October 23, 2008
Sean Kelly wrote:
> Jarrett Billingsley wrote:
>> On Wed, Oct 22, 2008 at 7:13 PM, Sean Kelly <sean@invisibleduck.org> wrote:
>>> Errors represent situations which are typically non-recoverable--program
>>> logic errors, for example, or situations where data corruption may have
>>> occurred--while Exceptions represent the bulk of normal execution errors,
>>> including OutOfMemory conditions.
>>
>> How, pray tell, is an app supposed to recover from an out-of-memory condition?
> 
> By releasing dynamically allocated memory.  I'd expect some to be released automatically as the stack is unrolled to the catch point anyway.  For example:
> 
> void main()
> {
>     try { fn(); }
>     catch( Exception e ) {}
>     int[] x = new int[16384];
> }
> 
> void fn()
> {
>     int[] x = new int[16384];
>     fn();
> }
> 
> Eventually this app will run out of memory (hopefully before it runs out of stack space) and an OutOfMemoryException will be thrown.  As the stack is unwound, all valid references to this memory will be released. 
>  So the allocation in main() should trigger a collection which frees up all the now-unreferenced memory, thus allowing the allocation in main() to succeed.
> 
> For manual recovery, consider an app that does a great deal of internal caching.  On an OutOfMemory condition the app could clear its caches and 
>  then retry the operation.  This is probably a bad example, but I think the general idea of trapping and recovering from such a state is potentially valid.
> 
> 
> Sean

Didn't see this discussion before I went off my tirade. I agree it's recoverable and in a perfect world this would be so, but look through any large codebase for how many catch(Exception) blocks there are. I'll bet you that NONE of the general catch(Exception) blocks (except the ones that print an error and exit the program) expect to see, or are prepared for, an out of memory exception.

Asking programmers to think about out of memory errors is too much. We're trained to assume computers have infinite memory and when they run out, the system/runtime is supposed to do drastic things like crashing our programs - not start introducing strange logic errors all over the place because programmers didn't realize their catch(Exception) blocks had to deal with more than "file doesn't exist"
October 23, 2008
Andrei Alexandrescu wrote:
> Jarrett Billingsley wrote:
>> On Wed, Oct 22, 2008 at 6:49 AM, Jacob Carlborg <doobnet@gmail.com> wrote:
>>> I think the name ArrayBoundsException should be changed to a more general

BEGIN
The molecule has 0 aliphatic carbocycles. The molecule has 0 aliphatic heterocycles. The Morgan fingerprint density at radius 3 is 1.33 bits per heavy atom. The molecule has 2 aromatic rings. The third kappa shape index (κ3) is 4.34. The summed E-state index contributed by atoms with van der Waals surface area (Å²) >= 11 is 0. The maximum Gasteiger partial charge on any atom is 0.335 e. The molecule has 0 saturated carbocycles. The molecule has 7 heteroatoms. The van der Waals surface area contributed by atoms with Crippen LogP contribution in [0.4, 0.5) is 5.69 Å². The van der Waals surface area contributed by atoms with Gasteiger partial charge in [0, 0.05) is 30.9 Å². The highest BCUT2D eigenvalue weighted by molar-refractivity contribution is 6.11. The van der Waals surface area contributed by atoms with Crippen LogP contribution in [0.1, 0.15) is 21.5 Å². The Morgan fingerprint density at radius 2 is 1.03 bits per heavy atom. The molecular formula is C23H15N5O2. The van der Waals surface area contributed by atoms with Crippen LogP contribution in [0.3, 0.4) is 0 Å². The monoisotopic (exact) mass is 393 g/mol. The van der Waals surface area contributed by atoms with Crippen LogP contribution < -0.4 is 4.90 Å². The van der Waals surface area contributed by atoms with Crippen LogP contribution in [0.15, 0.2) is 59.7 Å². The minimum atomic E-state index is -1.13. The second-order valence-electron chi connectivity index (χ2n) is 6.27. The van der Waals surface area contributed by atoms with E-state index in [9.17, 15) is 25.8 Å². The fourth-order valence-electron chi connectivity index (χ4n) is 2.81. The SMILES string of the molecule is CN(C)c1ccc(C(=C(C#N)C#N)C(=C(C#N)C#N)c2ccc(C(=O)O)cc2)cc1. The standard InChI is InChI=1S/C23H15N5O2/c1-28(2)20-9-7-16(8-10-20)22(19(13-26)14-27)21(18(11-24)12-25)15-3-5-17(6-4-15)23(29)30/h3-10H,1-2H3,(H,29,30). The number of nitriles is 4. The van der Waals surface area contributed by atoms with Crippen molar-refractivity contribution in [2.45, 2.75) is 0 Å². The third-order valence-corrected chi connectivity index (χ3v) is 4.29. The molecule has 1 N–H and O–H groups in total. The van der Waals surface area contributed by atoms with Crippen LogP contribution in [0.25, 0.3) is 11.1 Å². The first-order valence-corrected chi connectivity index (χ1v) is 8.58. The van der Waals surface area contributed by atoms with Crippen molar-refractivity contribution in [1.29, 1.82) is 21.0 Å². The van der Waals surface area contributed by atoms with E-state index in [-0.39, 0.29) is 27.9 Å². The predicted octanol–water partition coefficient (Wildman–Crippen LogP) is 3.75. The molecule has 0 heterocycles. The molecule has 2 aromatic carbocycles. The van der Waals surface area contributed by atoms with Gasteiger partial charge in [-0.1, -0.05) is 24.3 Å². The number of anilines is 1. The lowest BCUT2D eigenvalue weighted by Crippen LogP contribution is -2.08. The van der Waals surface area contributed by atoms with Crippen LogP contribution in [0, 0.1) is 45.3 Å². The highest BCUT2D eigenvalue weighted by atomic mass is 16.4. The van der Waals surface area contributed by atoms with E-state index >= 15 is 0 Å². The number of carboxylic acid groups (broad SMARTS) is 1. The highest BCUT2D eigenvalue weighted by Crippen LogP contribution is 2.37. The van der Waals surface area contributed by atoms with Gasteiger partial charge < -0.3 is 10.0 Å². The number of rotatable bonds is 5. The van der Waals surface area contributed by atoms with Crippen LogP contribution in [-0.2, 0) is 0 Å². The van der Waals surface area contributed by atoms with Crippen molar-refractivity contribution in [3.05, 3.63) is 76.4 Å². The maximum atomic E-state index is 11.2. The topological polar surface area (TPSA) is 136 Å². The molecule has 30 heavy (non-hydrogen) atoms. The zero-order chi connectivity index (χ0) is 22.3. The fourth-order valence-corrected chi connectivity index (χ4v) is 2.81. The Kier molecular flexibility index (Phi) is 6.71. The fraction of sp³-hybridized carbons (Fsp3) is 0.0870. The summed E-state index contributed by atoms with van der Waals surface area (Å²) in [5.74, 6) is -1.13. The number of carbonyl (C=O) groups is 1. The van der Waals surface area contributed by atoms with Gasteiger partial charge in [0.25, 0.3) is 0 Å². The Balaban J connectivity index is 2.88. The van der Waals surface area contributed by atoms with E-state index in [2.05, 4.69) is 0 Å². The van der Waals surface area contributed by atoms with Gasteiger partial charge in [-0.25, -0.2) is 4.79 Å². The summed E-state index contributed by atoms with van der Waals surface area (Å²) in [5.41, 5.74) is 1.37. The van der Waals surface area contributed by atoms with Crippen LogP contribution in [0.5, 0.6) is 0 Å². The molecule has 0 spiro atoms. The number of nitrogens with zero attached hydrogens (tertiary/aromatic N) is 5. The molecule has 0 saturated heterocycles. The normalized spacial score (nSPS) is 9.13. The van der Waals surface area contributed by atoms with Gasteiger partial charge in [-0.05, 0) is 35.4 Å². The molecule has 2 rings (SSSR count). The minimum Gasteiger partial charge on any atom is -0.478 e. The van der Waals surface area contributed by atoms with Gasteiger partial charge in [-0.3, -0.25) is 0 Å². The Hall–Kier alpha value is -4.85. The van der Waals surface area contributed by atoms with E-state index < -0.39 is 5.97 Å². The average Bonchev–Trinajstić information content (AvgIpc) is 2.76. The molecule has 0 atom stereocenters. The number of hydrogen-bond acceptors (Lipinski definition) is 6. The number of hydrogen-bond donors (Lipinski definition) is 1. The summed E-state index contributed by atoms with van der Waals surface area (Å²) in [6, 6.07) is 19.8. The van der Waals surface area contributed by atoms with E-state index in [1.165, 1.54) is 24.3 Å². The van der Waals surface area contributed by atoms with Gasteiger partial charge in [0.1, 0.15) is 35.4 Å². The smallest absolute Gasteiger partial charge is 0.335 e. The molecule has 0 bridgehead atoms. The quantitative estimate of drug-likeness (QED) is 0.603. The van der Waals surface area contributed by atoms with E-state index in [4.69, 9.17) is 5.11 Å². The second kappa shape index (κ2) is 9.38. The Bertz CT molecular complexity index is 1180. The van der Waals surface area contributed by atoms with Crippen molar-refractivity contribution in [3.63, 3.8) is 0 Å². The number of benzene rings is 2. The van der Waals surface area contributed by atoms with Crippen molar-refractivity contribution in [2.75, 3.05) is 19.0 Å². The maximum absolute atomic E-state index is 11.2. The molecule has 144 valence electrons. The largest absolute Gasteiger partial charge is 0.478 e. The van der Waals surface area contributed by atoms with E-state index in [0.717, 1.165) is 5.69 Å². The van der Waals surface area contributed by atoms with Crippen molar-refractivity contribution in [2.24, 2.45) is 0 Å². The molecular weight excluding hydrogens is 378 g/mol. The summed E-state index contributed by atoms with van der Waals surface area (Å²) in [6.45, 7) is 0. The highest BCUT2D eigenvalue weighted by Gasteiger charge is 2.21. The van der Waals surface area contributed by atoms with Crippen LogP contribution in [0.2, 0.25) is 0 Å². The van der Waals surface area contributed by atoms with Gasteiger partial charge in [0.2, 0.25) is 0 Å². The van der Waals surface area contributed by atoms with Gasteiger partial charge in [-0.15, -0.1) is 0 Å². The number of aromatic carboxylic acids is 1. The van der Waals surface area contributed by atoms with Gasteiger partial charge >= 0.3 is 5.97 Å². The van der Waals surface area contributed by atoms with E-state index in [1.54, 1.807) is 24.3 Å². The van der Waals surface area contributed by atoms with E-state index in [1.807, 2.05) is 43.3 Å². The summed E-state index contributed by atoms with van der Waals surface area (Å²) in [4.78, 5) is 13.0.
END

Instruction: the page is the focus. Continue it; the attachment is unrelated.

>>> name like BoundsException, OutOfBoundsException or
>>> IndexOutOfBoundsException. Then you can use the exception in every class
>>> that have some sort of index operation and not just for an array/array
>>> class.
>>>
>>
>> 2nded.
> 
> I agree. In fact I wanted to ask you all the following question. What do
> you think about the current exception hierarchy in phobos? I think it is
> terrible. Each module in std you open, the first piece of code to be
> seen is the "class ThisModuleNameException" definition. In many (most?)
> cases the module-specific exception does absolutely nothing in addition
> to its base class. The putative reader (including me) tends to scroll non-critically over that passage without even blinking, mumbling in a trance - of course, yes, each module should define at least one exception type.
> 
> Until one day when you stop scrolling and say, wait a minute. This all is repetition. And there are alternatives to catching by type - you can catch the base type and consult a field. And in fact I don't remember seeing code that depends on exceptions thrown from different modules having different types. There's something wrong here!
> 
> I think most exception classes in phobos should be yanked if it's possible for their functionality (often nil) to be moved in the Exception base class. The module name should be a member. If someone needs to deal with an exception thrown from a specific module, they can always inspect the field. We don't need a huge hierarchy for that.
> 
> 
> Andrei

Yes, you _could_ use a field... but the "catch a subclass" style is already there and is supported by the language, so _why_ use a field? Which of the following is easier?:

Option A:
---------
try
{
     new Socket(30587);
}
catch(SocketException e)
{